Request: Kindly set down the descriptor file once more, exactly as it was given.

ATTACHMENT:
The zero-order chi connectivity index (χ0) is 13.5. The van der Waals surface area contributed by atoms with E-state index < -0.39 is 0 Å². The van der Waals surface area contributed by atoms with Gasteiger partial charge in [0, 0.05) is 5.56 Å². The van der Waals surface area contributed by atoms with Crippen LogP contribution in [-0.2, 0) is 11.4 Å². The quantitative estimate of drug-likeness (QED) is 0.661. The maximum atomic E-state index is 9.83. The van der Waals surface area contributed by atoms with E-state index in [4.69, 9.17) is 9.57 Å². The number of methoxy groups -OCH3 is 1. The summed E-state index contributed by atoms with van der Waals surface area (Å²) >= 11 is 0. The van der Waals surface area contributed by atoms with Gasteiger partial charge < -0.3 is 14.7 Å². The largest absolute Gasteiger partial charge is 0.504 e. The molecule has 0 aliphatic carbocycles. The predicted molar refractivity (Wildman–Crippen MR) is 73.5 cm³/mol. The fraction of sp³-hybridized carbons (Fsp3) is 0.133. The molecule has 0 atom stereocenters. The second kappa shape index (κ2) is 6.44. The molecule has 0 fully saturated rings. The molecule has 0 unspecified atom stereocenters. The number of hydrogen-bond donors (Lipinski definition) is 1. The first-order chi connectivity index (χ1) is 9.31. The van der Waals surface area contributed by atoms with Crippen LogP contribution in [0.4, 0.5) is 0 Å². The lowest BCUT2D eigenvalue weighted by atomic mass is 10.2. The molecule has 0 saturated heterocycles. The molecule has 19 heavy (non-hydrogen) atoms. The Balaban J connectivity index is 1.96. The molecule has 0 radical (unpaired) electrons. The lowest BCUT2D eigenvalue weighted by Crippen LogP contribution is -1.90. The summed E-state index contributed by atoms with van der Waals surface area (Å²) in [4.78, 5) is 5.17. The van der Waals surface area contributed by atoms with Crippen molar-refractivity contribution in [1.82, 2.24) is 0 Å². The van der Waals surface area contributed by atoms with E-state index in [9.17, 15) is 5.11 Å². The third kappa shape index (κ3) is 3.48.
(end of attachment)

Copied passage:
The zero-order chi connectivity index (χ0) is 13.5. The van der Waals surface area contributed by atoms with E-state index < -0.39 is 0 Å². The van der Waals surface area contributed by atoms with Gasteiger partial charge in [0, 0.05) is 5.56 Å². The van der Waals surface area contributed by atoms with Crippen LogP contribution in [-0.2, 0) is 11.4 Å². The quantitative estimate of drug-likeness (QED) is 0.661. The maximum atomic E-state index is 9.83. The van der Waals surface area contributed by atoms with E-state index in [4.69, 9.17) is 9.57 Å². The number of methoxy groups -OCH3 is 1. The summed E-state index contributed by atoms with van der Waals surface area (Å²) >= 11 is 0. The van der Waals surface area contributed by atoms with Gasteiger partial charge < -0.3 is 14.7 Å². The largest absolute Gasteiger partial charge is 0.504 e. The molecule has 0 aliphatic carbocycles. The predicted molar refractivity (Wildman–Crippen MR) is 73.5 cm³/mol. The fraction of sp³-hybridized carbons (Fsp3) is 0.133. The molecule has 0 atom stereocenters. The second kappa shape index (κ2) is 6.44. The molecule has 0 fully saturated rings. The molecule has 0 unspecified atom stereocenters. The number of hydrogen-bond donors (Lipinski definition) is 1. The first-order chi connectivity index (χ1) is 9.31. The van der Waals surface area contributed by atoms with Crippen LogP contribution in [0.4, 0.5) is 0 Å². The lowest BCUT2D eigenvalue weighted by atomic mass is 10.2. The molecule has 0 saturated heterocycles. The molecule has 19 heavy (non-hydrogen) atoms. The Balaban J connectivity index is 1.96. The molecule has 0 radical (unpaired) electrons. The lowest BCUT2D eigenvalue weighted by Crippen LogP contribution is -1.90. The summed E-state index contributed by atoms with van der Waals surface area (Å²) in [4.78, 5) is 5.17. The van der Waals surface area contributed by atoms with Crippen molar-refractivity contribution in [1.82, 2.24) is 0 Å². The van der Waals surface area contributed by atoms with E-state index in [9.17, 15) is 5.11 Å². The third kappa shape index (κ3) is 3.48.